Dr. John Lott has a new op-ed at Townhall.com that starts this way:
Mike Bloomberg is running two misleading gun control ads during the Super Bowl. One ad focuses on the 2007 Trolley Square Mall shooting in Salt Lake City, Utah where five people were killed. The other ad greatly misstates the number of children killed by firearms each year, while also overlooking the true cause of these deaths.
Each 60 second ad apparently costs about $10 million. But that’s only a fraction of the $248 million that the ten-week-old campaign has spent on campaign ads.
In one ad, Kait Hinckley talks about how the Trolley Square shooter killed her 15-year-old sister and permanently disabled her mother. But like 94 percent of all successful mass public shootings, the attack occurred in a gun-free zone. The Trolley Square Mall contained clearly-posted signs that prohibited people from carrying permitted concealed handguns.
Fortunately, an off-duty police officer was carrying his gun. He did so in violation of the posted signs.
Ken Hammond, an off-duty officer from Ogden, Utah, was on a different floor and at the opposite end of the mall. It took him three minutes to arrive at the scene, at which point he cornered the gunman and exchanged fire until other officers arrived. “There is no question that his quick actions saved the lives of numerous other people,” Salt Lake City Police Chief Chris Burbank said.
Incredibly, Hammond endured lengthy hearings and had to pay hefty legal fees. His career as an officer was on the line. While Hammond eventually kept his job, his ordeal is likely to make others think twice now about ignoring gun-free zone prohibitions.
Unlike Bloomberg, the Trolley Square Mall learned its lesson and took down the gun-free zone signs after the attack. If only someone had been even closer to the attack, then perhaps Hinckley’s sister and mother might have been protected,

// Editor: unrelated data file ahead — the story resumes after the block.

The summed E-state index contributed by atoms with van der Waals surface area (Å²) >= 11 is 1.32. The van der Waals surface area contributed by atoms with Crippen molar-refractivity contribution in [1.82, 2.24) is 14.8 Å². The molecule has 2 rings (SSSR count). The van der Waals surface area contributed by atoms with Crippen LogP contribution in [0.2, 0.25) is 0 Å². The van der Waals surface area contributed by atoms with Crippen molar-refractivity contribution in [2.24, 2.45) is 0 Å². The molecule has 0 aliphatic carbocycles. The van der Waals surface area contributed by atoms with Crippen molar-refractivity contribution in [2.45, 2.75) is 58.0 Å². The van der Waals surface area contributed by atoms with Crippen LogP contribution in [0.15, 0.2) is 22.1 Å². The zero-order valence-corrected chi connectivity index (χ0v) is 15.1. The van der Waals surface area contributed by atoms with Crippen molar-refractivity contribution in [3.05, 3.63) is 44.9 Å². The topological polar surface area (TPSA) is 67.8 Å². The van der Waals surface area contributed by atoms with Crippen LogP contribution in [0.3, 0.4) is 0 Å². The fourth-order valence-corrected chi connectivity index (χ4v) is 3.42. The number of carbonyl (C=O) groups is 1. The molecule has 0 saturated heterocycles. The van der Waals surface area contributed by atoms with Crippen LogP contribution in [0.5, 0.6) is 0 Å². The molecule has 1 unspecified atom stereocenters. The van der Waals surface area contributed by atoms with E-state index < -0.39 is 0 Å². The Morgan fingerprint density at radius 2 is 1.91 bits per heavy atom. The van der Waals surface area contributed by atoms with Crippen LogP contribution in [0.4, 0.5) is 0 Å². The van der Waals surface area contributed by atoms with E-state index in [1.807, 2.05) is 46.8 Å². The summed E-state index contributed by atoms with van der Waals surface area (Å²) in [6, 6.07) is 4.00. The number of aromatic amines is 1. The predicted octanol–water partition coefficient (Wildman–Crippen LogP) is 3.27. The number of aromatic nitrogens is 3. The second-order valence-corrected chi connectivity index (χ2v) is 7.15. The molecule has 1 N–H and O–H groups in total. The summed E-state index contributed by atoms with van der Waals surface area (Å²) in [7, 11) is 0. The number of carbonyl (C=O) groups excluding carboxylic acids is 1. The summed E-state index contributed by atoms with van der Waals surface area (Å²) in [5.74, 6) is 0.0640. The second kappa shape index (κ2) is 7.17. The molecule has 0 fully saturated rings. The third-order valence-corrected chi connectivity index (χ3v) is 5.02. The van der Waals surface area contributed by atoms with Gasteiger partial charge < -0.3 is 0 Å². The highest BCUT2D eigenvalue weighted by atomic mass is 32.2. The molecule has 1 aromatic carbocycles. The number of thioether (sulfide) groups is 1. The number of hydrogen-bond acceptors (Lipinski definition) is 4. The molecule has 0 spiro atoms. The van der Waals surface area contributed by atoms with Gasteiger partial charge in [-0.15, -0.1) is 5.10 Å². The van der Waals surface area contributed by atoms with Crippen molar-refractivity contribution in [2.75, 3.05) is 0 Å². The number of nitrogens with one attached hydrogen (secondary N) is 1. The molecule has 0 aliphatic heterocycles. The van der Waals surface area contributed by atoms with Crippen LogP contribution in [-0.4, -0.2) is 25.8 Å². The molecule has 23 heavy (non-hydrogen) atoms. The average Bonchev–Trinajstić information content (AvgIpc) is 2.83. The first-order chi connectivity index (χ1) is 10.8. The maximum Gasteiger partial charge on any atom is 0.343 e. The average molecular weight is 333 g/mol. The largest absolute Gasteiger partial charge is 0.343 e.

In December, a concealed handgun permit holder was able to stop an attack even more quickly at the West Freeway Church of Christ near Fort Worth. But Bloomberg was dismissive: “It may be true that someone in the congregation had his own gun and killed the person who murdered two other people. But it’s the job of law enforcement to have guns and to decide when to shoot. You just do not want the average citizen carrying a gun in a crowded place.”
In recent years, civilians have stopped dozens of such attacks in churches, businesses, movie theaters, restaurants, and malls. The only exceptional aspect of the West Freeway case was that the permit holder’s actions actually garnered some national attention, unlike the vast majority of these heroic acts. None of the problems that Bloomberg seems to fear — permit holders shooting bystanders or being shot by arriving police — occurred in any of those cases.
A second Bloomberg ad is another emotional one-minute spot in which Calandrian Simpson Kemp recalls her son’s death from a gunshot. No details are provided on that particular case, such as whether it was a gang shooting. The ad, however, is emblazoned with the claim: “2,900 CHILDREN DIE FROM GUN VIOLENCE EVERY YEAR.”
Unfortunately, Bloomberg’s ad doesn’t provide a source for this claim. From 2013 to 2017 — the most recent five years for which data are available — total murders, suicides and accidental deaths of non-adults averaged 1,900 per year. This is not an insignificant number, but Bloomberg’s figure is off by a thousand deaths a year. . . .
The rest of the piece is available here.